By Michael Schein, Contributor, Forbes (February 7, 2019) — Based on the bold pronouncements made by the “innovation gurus” who grace conference stages and webinar boxes everywhere, one might be tempted to think that in the future we’ll all be cyborgs rolling around in blockchain-powered self-driving cars with wallets full of cryptocurrencies. As it turns out, though, a great deal of significant innovation is happening at companies that produce and distribute the kinds of products we’ve been interacting with every day for decades.
What follows is a rundown of five people who are reinventing staple industries and making them new. Pay attention.
A century of doing things more or less the same way without a dent in profits seems to have made the toothpaste industry complacent. Not anymore. In launching Hello, Craig Dubitsky—the guy who founded Eos (see: lip-balm-in-an-egg) is shaking up this most stodgy of sectors. His product is wrapped in beautiful minimalist packaging, flavored with actual mint (yes, the plant), and has purged the eliminate, eradicate, destroy marketing language that has dominated oral care advertising since the first Model T rolled off the assembly line.
Michelle Cordeiro Grant looked around and noticed that most intimate apparel brands still focus on delivering what men want to see women wearing. She decided this needed to change. The result was Lively—a women’s undergarment company dedicated to serving women of all types, shapes, and lifestyles. After years of having no choice other than products churned out by an industry that takes its cues from age-old assumptions about gender (not to mention usability and comfort), women are embracing Lively on a large scale.
3. Debra Bass
When Debra Bass encountered the prenatal care technology Nuvo was developing, she knew she was seeing something truly new. As the long time President of Global Marketing Services at Johnson & Johnson, she was certainly in a position to know. Bass came on-board as Nuvo’s Chief Marketing Officer and began spreading the word with a missionary fervor about this alternative to the antiquated system of spottily accurate in-office ultrasounds. This non-invasive, software-driven solution to fetal monitoring will be changing the way prenatal care happens, and Debra Bass will be leading the charge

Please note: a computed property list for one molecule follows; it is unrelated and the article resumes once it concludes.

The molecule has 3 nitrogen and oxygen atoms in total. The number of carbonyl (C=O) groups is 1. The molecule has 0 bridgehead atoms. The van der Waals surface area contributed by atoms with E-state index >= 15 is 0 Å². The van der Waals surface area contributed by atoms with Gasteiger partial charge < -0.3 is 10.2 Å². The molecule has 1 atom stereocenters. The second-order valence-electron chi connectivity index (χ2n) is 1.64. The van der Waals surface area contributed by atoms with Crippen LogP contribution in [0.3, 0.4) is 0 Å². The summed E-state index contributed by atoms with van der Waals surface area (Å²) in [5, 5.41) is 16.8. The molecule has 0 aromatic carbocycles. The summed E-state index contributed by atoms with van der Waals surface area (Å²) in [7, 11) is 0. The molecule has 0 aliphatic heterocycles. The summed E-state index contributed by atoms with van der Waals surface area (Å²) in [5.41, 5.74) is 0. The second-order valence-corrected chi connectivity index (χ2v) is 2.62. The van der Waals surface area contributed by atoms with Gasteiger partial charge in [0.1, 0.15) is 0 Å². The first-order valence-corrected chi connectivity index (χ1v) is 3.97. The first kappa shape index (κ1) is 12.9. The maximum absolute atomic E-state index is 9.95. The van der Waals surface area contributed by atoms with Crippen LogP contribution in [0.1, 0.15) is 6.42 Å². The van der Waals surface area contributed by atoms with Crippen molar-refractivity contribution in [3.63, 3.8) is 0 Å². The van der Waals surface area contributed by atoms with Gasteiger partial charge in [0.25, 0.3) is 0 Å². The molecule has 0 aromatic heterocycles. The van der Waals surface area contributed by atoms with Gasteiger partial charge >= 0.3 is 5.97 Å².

4. James Lee
In looking for ways to set his boutique law firm apart firm apart from his much larger competition, James was always using—and developing—technology that would give him an edge. One of the technologies eventually proved so unique that he left the firm he founded to focus on bringing it to the world. LegalMation uses artificial intelligence to automate key tasks involved in the early stages of litigation—making it the first digital tool to analyze legal complaints and actually produce draft versions of answers and initial sets of written discovery in as little as two minutes—a task that used to take eight hours. It will be interesting to see what happens to the billable hour model of legal work when LegalMation becomes the norm.
5. Adam Levene
When talking about the transformation of retail, what often comes to mind first is the choice between online transactions and old school brick-and-mortar shopping. Having previously co-founded Europe’s largest app commerce business, Adam Levene has launched a new company that makes mishmash of this stark dichotomy. HERO works with global retailers to transform billions of square feet of analogue retail space into digitally-infused smart stores. The technology allows retail shops to connect online with their most likely customers during their downtimes and to offer them on-demand human assistance. There’s a good chance the future of retail will look far different than any of us have imagined and part of that will have something to do with Adam Levene.